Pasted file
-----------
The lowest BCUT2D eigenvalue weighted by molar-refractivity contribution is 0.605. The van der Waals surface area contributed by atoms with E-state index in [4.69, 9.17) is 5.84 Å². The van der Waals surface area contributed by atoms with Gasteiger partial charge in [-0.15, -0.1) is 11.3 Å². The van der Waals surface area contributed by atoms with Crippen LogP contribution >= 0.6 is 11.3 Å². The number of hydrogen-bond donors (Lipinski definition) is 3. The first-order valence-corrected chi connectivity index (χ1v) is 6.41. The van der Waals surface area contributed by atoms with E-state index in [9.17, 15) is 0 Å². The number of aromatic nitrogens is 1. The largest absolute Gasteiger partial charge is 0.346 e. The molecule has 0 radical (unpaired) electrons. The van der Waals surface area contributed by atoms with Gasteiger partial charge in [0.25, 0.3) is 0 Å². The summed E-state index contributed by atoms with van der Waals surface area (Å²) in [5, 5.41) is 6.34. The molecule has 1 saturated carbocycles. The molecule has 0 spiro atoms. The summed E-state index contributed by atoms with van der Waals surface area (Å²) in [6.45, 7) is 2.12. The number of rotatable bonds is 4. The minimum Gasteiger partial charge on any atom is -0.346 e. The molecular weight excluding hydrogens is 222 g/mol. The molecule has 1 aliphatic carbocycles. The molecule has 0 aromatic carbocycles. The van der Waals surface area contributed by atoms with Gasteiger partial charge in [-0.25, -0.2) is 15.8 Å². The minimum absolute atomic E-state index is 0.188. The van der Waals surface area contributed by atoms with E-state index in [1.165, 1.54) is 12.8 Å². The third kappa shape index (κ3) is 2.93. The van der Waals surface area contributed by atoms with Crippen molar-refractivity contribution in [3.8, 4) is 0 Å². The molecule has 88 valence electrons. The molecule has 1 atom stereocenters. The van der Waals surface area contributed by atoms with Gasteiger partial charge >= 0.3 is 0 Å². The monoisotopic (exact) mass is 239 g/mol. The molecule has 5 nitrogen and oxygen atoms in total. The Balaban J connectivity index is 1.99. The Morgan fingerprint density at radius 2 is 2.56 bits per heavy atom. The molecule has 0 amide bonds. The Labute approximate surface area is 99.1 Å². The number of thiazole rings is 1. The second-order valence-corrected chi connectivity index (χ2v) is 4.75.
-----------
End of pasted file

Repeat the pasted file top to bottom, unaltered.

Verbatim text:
The lowest BCUT2D eigenvalue weighted by molar-refractivity contribution is 0.605. The van der Waals surface area contributed by atoms with E-state index in [4.69, 9.17) is 5.84 Å². The van der Waals surface area contributed by atoms with Gasteiger partial charge in [-0.15, -0.1) is 11.3 Å². The van der Waals surface area contributed by atoms with Crippen LogP contribution >= 0.6 is 11.3 Å². The number of hydrogen-bond donors (Lipinski definition) is 3. The first-order valence-corrected chi connectivity index (χ1v) is 6.41. The van der Waals surface area contributed by atoms with E-state index in [9.17, 15) is 0 Å². The number of aromatic nitrogens is 1. The largest absolute Gasteiger partial charge is 0.346 e. The molecule has 0 radical (unpaired) electrons. The van der Waals surface area contributed by atoms with Gasteiger partial charge in [0.25, 0.3) is 0 Å². The summed E-state index contributed by atoms with van der Waals surface area (Å²) in [5, 5.41) is 6.34. The molecule has 1 saturated carbocycles. The molecule has 0 spiro atoms. The summed E-state index contributed by atoms with van der Waals surface area (Å²) in [6.45, 7) is 2.12. The number of rotatable bonds is 4. The minimum Gasteiger partial charge on any atom is -0.346 e. The molecular weight excluding hydrogens is 222 g/mol. The molecule has 1 aliphatic carbocycles. The molecule has 0 aromatic carbocycles. The van der Waals surface area contributed by atoms with Gasteiger partial charge in [-0.25, -0.2) is 15.8 Å². The minimum absolute atomic E-state index is 0.188. The van der Waals surface area contributed by atoms with E-state index in [1.165, 1.54) is 12.8 Å². The third kappa shape index (κ3) is 2.93. The van der Waals surface area contributed by atoms with Crippen molar-refractivity contribution in [3.8, 4) is 0 Å². The molecule has 88 valence electrons. The molecule has 1 atom stereocenters. The van der Waals surface area contributed by atoms with Gasteiger partial charge >= 0.3 is 0 Å². The monoisotopic (exact) mass is 239 g/mol. The molecule has 5 nitrogen and oxygen atoms in total. The Balaban J connectivity index is 1.99. The Morgan fingerprint density at radius 2 is 2.56 bits per heavy atom. The molecule has 0 amide bonds. The Labute approximate surface area is 99.1 Å². The number of thiazole rings is 1. The second-order valence-corrected chi connectivity index (χ2v) is 4.75.